NEW YORK ( TheStreet) -- This year shareholders have been dumping health funds and buying funds that specialize in the emerging markets. Should you follow the crowd? Maybe not. According to a long-running study by Morningstar (MORN - Get Report), it pays to buy the least-popular equity fund categories and shun the sectors attracting crowds.
Fund flows are a good indicator because investors tend to embrace hot performers. All too often the crowd arrives just as sectors peak. Unloved categories are frequently near a trough. Make no mistake, the contrarian approach does not work every year; investors need to be patient and hold unloved categories for some time.
To exploit unpopular categories, Morningstar developed a simple strategy. You start by buying funds in the three equity categories recording the most withdrawals for the past 12 months. Then you hold the funds for three years. From 1994 through last year, the approach generated an annual return of 8.1%, compared with 6.2% for the
. Investors who bought the most popular funds would have returned 4.8%.
Even if you don't buy all the least popular categories, it is still worth monitoring flows. They can suggest some intriguing contrarian plays. Consider that in 2000 the unloved categories included precious metals, Latin American stocks and convertibles. At the time, technology stocks were the rage, and the least-favorite categories all seemed unlikely candidates to deliver top returns. Gold was widely shunned, selling for $282 an ounce, while Latin American economies seemed hopelessly backward and convertibles looked like stodgy instruments. All three categories went on to star in the next decade, topping the S&P 500 by wide margins.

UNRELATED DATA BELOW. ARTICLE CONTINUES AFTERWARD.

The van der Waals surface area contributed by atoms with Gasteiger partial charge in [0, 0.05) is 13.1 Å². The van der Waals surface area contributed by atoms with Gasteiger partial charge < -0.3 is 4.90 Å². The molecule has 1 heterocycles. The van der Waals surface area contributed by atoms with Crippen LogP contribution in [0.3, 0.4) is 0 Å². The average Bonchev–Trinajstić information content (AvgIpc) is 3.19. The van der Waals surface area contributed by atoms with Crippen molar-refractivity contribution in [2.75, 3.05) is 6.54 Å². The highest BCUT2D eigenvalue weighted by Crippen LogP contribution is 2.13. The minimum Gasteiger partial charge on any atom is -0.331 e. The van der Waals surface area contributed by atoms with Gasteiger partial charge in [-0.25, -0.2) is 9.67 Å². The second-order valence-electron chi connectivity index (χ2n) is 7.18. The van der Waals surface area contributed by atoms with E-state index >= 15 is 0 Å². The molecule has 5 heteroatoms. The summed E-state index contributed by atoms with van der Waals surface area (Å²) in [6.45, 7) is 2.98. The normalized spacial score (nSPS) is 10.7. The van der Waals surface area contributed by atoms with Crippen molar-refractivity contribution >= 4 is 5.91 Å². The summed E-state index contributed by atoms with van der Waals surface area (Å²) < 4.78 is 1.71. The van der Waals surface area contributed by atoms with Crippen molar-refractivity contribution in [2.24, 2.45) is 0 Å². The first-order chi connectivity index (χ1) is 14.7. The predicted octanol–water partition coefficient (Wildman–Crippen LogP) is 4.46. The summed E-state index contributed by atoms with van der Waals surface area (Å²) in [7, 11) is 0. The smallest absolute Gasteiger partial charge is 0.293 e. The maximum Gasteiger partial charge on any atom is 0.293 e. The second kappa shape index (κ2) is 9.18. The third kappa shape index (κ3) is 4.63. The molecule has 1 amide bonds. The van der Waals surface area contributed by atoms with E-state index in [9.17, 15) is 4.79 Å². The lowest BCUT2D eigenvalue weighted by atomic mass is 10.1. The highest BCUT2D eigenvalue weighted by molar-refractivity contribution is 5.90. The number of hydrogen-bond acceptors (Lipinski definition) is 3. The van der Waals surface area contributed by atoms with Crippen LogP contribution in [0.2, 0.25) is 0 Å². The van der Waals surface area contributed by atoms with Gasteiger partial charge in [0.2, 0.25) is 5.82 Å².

This year the least-favorite categories are large growth, large value and world stock, which is dominated by large stocks. The funds may be suffering because large stocks have lagged recently. During the past three years, large value funds lost 8.2% annually, trailing small value by 5 percentage points. But odds are good that large stocks will take the lead in the next three years. Categories that received inflows in the past year include real estate and midcap blend.
To go against the crowd, consider a top large-growth fund, such as
. Portfolio manager Jay Sekelsky looks for companies that can grow consistently for years. He aims to buy when shares have dipped a bit below prices of competitors. The portfolio includes some fast growers, such as
. Other holdings are steady blue chips, including
and oil-services giant
Another large-growth champion is
Calvert Social Investment Equity
. The fund focuses on companies with strong balance sheets and long histories of delivering earnings growth. Lately the portfolio has held a big stake in reliable health companies. Holdings include biotech giant
, a maker of orthopedic implants.
For a top large-value choice, try
American Century Value
. Portfolio manager Phil Davidson seeks unloved companies with strong cash flows and little debt. The cautious strategy shone in 2008 when the fund lost less than most competitors. The portfolio has big stakes in familiar names, including
Conservative investors should consider
Pioneer Cullen Value
. Portfolio manager Jim Cullen looks for discounted stocks that have the potential to increase earnings in the future. Because the portfolio includes many companies with strong balance sheets, the fund has performed well during downturns. Holdings include insurer
and defense contractor
Funds in the world stock category invest in the U.S. and abroad. A top selection is
. The portfolio managers want solid stocks that are depressed because of temporary problems. Holdings include troubled Spanish bank
and software giant
A low-risk world choice is
Tweedy, Browne Value
. The portfolio managers favor steady companies that dominate niches. Holdings include many consumer staples leaders, such as
, which produces Johnnie Walker scotch, and
, maker of Wish-Bone salad dressing and Dove soap.
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